Popular religiosity "is a genuine form of evangelisation, which must always be promoted and appreciated, without minimising its importance.” At the same time, “Priests who carry out a ministry in shrines must have their heart permeated with mercy.”
Vatican City (AsiaNews) – Pope Francis received in audience in the Paul VI Hall participants to the International Meeting of pilgrimage organisers, priests, shrine rectors and staff, who are in Rome to celebrate their Jubilee. His focus was on acceptance, physical and spiritual, including in the confessional.
In his address, the Holy Father told those present that “Whoever he or she is, young or old, rich or poor, sick and troubled, or just a curious tourist,” they must be “able to find due welcome, because in each one there is a heart that seeks God, sometimes without fully realising it.” Indeed, “With welcome, so to speak, we stake everything.”
“To go on pilgrimage to shrines is one of the most eloquent expressions of the faith of the People of God, for it expressed the piety of generations of people who believed with simplicity and entrusted themselves to the intercession of the Virgin Mary and of the Saints. Such popular religiosity is a genuine form of evangelisation, which must always be promoted and appreciated, and its importance should not be minimised.”
“Curiously, in Evangelii Nuntiandi, the Blessed Paul VI spoke about popular religiosity, but said that it is better to call it ‘popular piety’. Then, in the AparecidaDocument, the Latin American Bishops’ Conference went further and spoke of ‘popular spirituality’. All three concepts are valid, but together. In the shrines, in fact, our people live out their deep spirituality, the piety that for centuries has shaped their faith through simple yet very significant devotions. Let us think how the prayer to Christ Crucified, or that of the Rosary, or the Via Crucis, is understood in some of these places.
“It would be a mistake to believe that those who go on pilgrimage experience “mass” spirituality, rather than a personal one. In reality, individually pilgrims carry within themselves their history and faith as well as the lights and shadows of their life. Everyone has in his or her heart a special desire and a particular prayer. Those who enter a shrine feel immediately at home, welcomed, understood and supported.
“I very much like the biblical figure of Anna, mother of the prophet Samuel. With her heart full of sadness, she prayed for a child to the Lord at the Temple in Shiloh. Eli, the priest, thought instead that she was drunk and wanted to throw her out (cf. 1 Samuel 1:12-14).
“Anna represents well many of the people we meet in our shrines – their eyes set on the Crucifix or on an image of Our Lady, in a prayer full of trust their eyes swelling with tears. A shrine is really a privileged place to encounter the Lord and touch His mercy with one’s hand. To go to confession in a shrine is to touch God’s mercy by hand.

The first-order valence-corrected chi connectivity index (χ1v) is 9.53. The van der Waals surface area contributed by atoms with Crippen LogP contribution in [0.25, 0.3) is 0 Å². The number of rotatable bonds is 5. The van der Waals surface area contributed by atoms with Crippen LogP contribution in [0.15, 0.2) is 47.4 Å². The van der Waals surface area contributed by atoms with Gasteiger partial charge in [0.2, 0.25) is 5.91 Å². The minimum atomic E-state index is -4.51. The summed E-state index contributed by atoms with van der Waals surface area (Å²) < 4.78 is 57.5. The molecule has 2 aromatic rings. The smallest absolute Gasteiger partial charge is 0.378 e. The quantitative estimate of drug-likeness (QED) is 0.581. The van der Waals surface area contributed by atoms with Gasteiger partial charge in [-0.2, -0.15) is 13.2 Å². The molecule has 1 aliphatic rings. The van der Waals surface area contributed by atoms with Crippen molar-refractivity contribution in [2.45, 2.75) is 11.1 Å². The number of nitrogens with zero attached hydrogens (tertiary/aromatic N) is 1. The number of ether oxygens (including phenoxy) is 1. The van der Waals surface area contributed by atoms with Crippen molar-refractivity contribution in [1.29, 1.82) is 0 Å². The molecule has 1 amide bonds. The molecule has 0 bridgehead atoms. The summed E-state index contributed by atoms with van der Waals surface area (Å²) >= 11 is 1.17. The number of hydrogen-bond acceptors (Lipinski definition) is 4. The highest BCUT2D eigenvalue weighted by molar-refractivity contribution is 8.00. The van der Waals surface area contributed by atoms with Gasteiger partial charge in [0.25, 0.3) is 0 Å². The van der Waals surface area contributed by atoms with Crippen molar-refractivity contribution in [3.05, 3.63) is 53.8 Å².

“Therefore, the key word that I want to stress today before you is welcome: welcome to pilgrims. With welcome, so to speak, we stake everything – an affectionate, festive, cordial and patient welcome. Patience is also necessary! The Gospels show us a Jesus who is always welcoming to those who approach Him, especially the sick, the sinners and the marginalized. And we recall His expression, ‘Whoever receives you receives me, and whoever receives me receives the one who sent me’ (Mt 10:40).
“Jesus spoke of welcome, but above all He practiced it. When we are told that sinners – for instance Matthew or Zaccheus – received Jesus in their home or at their table, it was because, first of all, they felt welcomed by Jesus, and this changed their life. It is interesting that the Book of the Acts of the Apostles ends with the scene with Saint Paul, here in Rome, receiving “all who came to him,” (Acts 28:30). His house, where he dwelt as a prisoner, was the place where he proclaimed the Gospel. Welcome is truly crucial for evangelisation. Sometimes a word, a smile is enough to make a person feel welcome and liked.
“Pilgrims who arrive at a shrine are often tired, hungry and thirsty. Often their physical state reflect their inner state. Therefore, such people have to be well received, both in material as well as spiritual terms. It is important that pilgrims who cross a shrine’s threshold feel that he or she is treated a guest, as a member of the family. They must feel at home, awaited, loved and looked at with eyes of mercy. Whoever he or she is, young or old, rich or poor, sick or troubled, or just a curious tourist, must be able to find due welcome, because in each person there is a heart that seeks God, sometimes without fully realising it. We should act in such a way that every pilgrim can enjoy the feeling of being finally understood and loved. Thus, on returning home, they will feel nostalgic for all they experienced and will want to return, but above all, they will want to pursue their journey of faith in their regular life.
“A special welcome is offered by ministers of God’s forgiveness. A shrine is a house of forgiveness, where everyone encounters the Father’s mercy, who has mercy for everyone, and excludes no one. Whoever approaches a confessional does so because they are repentant, repentant of their sin. They feel the need to go there. They perceive clearly that God does not condemn them, but receives and embraces them, as the Father of the Prodigal Son, to restore his filial dignity to him (cf. Luke 15:20-24). Priests who carry out a ministry in shrines must have their heart permeated with mercy. Their attitude must be that of a father."